|Why Azure tries to restore data instead of failing over to 2nd data center||Replication is asynchronous and secondary may not have the most up to date data. Customers generally prefer to have all data available|
|How failover works||A DNS change is made and is propagated. Existing Blob, Table, and Queue URIs will work without modifcation. All traffic will be re-directed to the secondary storage account|
|GeoReplicatin SLA||There is currently no SLA on how long geo-replication takes.|
|Trigger a failover||Customers will have an ability to trigger a failover at an account level, which would then allow customers to control and test Recovery times. This is NOT available yet.|
Regarding blobs, what are the capacities?
This table describes the capacity, throughput, and max size of a blob.
|Capacity||Up to 500TB containers|
|Throughput||Up to 60 MB/s per blob|
|Object size||Up to 1 TB/blob|
Egress (data leaving a data center) Costs
It gets cheaper with scale. But it varies by region.
|Outbound Data Transfers||US West, US East, US North Central, US South Central, US East 2, US Central, Europe West, Europe North||Asia Pacific East, Asia Pacific Southeast, Japan East, Japan West||Brazil South|
|First 5 GB / Month||Free||Free||Free|
|5 GB – 10 TB / Month||$0.12 per GB||$0.19 per GB||$0.25 per GB|
|Next 40 TB / Month||$0.09 per GB||$0.15 per GB||$0.23 per GB|
|Next 100 TB / Month||$0.07 per GB||$0.13 per GB||$0.21 per GB|
Questions about data leaving region
|Is data transfer between Azure services located within the same region charged?||No. For example, an Azure SQL database in the same region will not have any additional data transfer costs.|
|Is data transfer between Azure services located in two regions charged?||Yes. Outbound data transfer is charged at the normal rate and inbound data transfer is free.|
Every time you have read or write operations, there is a cost.
|$0.005 per 100,000 transactions across all Storage types|
|Transactions include both read and write operations to Storage.|
Azure Tables – Support for JSON
It used to be AtomPub. But JSON makes more sense for a variety of reasons.
JSON provides minimal metadata.
Dramatic reduction payload size, saving CPU cycles, supporting higher scale, lower latency
Azure has an extensive set of SDKs
Of course, Azure Storage supports REST, meaning that you can talk to storage from any client that can use HTTP. But more specialized SDKs are also available.
|Java|| There is full support and RTM bits for Java developers with Azure Storage.
It is available at Github.
|Android||Support for Azure Storage is now in preview mode.|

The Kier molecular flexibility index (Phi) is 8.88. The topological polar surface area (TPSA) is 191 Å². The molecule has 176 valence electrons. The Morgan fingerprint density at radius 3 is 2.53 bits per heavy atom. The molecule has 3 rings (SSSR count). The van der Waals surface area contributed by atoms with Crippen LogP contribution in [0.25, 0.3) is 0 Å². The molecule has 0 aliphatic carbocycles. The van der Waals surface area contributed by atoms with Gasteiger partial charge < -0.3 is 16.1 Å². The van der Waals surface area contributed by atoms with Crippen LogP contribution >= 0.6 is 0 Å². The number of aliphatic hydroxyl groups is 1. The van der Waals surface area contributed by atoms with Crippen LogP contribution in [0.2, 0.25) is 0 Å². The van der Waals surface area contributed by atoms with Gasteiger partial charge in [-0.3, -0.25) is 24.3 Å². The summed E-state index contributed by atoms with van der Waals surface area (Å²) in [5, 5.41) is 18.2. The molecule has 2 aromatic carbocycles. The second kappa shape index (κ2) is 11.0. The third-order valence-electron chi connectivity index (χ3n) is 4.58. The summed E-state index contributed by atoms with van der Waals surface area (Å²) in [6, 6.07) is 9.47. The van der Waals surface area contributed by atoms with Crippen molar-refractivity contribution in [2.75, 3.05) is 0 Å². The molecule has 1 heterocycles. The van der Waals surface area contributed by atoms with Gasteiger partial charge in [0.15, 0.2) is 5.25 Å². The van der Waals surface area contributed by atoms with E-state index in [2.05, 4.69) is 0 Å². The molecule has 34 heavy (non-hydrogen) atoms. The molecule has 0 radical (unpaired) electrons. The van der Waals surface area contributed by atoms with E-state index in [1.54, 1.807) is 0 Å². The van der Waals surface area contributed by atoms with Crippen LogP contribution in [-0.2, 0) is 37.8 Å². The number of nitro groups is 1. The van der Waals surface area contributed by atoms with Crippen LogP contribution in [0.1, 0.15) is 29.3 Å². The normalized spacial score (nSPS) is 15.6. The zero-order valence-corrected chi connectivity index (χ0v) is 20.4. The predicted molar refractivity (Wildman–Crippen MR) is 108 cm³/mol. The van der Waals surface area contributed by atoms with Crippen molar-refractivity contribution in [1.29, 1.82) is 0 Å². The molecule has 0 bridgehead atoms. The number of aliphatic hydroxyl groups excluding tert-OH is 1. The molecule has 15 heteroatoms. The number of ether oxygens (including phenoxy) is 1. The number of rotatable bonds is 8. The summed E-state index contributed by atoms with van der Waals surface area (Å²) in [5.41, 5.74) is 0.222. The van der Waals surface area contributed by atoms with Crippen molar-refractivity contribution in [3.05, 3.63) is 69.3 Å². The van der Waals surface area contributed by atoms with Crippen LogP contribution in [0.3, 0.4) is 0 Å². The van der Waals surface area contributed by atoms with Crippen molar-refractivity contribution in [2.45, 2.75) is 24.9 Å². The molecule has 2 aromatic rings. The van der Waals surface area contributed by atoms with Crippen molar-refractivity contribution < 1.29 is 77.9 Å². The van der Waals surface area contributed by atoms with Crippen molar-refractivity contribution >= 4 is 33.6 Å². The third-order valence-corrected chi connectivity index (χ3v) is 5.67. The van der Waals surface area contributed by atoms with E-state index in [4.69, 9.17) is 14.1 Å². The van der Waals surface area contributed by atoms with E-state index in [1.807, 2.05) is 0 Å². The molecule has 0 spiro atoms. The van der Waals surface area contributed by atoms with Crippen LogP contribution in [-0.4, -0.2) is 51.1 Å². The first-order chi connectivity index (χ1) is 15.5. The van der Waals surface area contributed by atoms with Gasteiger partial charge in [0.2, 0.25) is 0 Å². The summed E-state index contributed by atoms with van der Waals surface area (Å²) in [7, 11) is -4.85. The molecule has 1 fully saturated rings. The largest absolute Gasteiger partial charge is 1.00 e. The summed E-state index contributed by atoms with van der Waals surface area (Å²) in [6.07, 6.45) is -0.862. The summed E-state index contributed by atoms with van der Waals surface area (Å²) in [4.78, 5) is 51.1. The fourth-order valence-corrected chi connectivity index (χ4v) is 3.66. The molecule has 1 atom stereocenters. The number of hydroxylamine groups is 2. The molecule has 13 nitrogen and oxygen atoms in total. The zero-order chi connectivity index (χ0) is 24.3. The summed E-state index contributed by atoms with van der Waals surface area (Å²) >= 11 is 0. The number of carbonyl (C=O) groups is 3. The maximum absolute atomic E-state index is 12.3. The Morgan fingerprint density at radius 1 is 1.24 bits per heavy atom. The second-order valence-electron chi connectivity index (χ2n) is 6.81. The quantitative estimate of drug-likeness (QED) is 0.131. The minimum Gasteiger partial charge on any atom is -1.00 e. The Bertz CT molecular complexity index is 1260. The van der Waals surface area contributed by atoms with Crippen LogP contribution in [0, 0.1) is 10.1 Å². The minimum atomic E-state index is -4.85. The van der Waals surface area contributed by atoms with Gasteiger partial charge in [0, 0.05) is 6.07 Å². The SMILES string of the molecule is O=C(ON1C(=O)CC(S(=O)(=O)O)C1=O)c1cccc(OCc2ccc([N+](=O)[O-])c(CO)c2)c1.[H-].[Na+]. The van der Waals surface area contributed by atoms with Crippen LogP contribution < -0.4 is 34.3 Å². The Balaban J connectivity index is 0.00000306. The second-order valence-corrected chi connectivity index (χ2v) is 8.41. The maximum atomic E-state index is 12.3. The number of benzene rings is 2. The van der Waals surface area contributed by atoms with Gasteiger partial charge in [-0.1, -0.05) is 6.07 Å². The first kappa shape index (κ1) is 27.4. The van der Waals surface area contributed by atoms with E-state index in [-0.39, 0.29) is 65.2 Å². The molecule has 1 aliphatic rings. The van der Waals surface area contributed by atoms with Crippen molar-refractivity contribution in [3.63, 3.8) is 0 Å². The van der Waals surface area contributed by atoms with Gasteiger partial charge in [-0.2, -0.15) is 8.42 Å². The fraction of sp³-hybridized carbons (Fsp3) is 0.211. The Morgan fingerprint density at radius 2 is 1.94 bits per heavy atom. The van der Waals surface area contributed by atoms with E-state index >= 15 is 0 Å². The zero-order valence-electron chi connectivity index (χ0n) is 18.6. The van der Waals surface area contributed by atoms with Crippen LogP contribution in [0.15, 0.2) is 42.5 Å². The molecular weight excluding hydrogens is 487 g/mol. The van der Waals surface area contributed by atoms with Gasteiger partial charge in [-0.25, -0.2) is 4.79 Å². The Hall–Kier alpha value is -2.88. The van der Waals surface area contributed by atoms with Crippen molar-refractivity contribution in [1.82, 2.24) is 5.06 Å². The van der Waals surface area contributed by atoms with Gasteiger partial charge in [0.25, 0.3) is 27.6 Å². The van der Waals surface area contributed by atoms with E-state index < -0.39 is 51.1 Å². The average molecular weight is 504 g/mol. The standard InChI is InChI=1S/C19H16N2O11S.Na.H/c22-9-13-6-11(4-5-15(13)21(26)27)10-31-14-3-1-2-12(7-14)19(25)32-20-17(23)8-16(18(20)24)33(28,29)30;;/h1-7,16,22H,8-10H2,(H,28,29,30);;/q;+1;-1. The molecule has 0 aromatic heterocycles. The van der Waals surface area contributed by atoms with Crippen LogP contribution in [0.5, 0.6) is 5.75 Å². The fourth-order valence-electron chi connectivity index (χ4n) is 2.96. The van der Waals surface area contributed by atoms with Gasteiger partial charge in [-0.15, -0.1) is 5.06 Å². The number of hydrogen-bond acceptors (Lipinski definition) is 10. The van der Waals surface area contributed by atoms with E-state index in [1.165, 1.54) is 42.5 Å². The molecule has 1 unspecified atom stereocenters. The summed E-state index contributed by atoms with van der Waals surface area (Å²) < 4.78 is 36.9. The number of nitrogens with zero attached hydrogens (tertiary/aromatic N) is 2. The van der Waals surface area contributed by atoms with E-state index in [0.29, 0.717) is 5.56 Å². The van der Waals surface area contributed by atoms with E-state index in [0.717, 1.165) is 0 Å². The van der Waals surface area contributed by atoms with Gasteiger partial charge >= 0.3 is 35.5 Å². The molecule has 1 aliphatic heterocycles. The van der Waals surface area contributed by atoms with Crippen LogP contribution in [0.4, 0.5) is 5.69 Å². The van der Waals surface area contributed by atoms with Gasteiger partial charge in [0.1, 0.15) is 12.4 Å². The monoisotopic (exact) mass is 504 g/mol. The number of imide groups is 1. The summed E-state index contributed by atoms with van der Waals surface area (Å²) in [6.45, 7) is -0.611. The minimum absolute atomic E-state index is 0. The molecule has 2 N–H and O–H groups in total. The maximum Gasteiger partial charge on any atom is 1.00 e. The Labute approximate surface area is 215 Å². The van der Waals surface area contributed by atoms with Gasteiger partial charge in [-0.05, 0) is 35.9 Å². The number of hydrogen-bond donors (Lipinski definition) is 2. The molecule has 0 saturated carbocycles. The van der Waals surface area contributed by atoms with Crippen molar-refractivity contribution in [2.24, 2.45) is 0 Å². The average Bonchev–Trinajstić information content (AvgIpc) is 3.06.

|.NET||Update release. Some code to work with Azure Storage Analytics, finding specific logs. You can get the new 4.0 version of our library on NuGet.|
|Windows Phone and Windows Runtime||Have been RTM’d.|
|Support for C++||Is now in preview update.|
|Future support for iOS||Coming this year|
Performance of Geo Redundant versus Local Redundant
|Geo Redundant Storage (GRS) – Ingress||Geo Redundant Storage (GRS) – Egress||Local Redundant Storage (LRS) – Ingress||Local Redundant Storage (LRS) – Egress|
|10 Gibps||20 Gibps||20 Gibps||30 Gibps|
Note that GeoRedundant slows down your uploading and download of content to MS data centers. Note that GRS does not impact latency of transactions made to the primary location.
Tooling to Manage Azure Storage
These are some free client tools that will allow you interact with data using Azure Storage Services
|Azure Storage Explorer||http://azurestorageexplorer.codeplex.com/|
|Azure Web Storage Explorer||http://storageexplorer.codeplex.com/|
|Azure Explorer by Cerebrata||http://www.cerebrata.com/products/azure-explorer/introduction|
|Gladinet Cloud Drive||http://www.gladinet.com/|
|Windows Azure SDK Storage Explorer for Visual Studio 2013 (Developed by Microsoft)||http://www.microsoft.com/en-us/download/details.aspx?id=40893|
Understanding Cross Origin Resource Sharing (CORS)
Microsoft does support Cross Origin Resource Sharing (CORS) – Why this is so important
This support makes it possible for client-side web applications running from a specific domain to issue requests to another domain
If CORS were not supported, you’d have to use a proxy for storage calls, limiting scale and adding an extra layer of work.
CORS makes it possible for web apps to directly place content to Azure Storage from your company web site.
More specifically, your end users could directly upload blobs using shared access signatures to a company storage account without the need of a proxy service.
You can therefore benefit from the massive scale of the Windows Azure Storage service without needing to scale out a service in order to deal with any increase in upload traffic to your website.
It is about granting a Web Browser write privilege to your company’s storage account
Your web service does not need to be in the upload path of storage services
As a precaution, it is recommended that you limit the access time of the SAS token to the needed duration time in order to limit any security risks and the specific container and or blob to be uploaded
Another scenario where this is usesful is allowing users to edit data in a browser and persisting the data to Windows Azure Tables, which is a dictionary-like persistent store.
- How to save data to Azure Tables from a browser
- Extended sample on leveraging CORS
Here is some guidance on how to enable CORS
- Enabling CORS
- Using Client Library to enable CORS – Windows Azure Storage Client .NET Library 3.0
I hope that I have surfaced some key facts that are buried in blogs and in on-line documentation.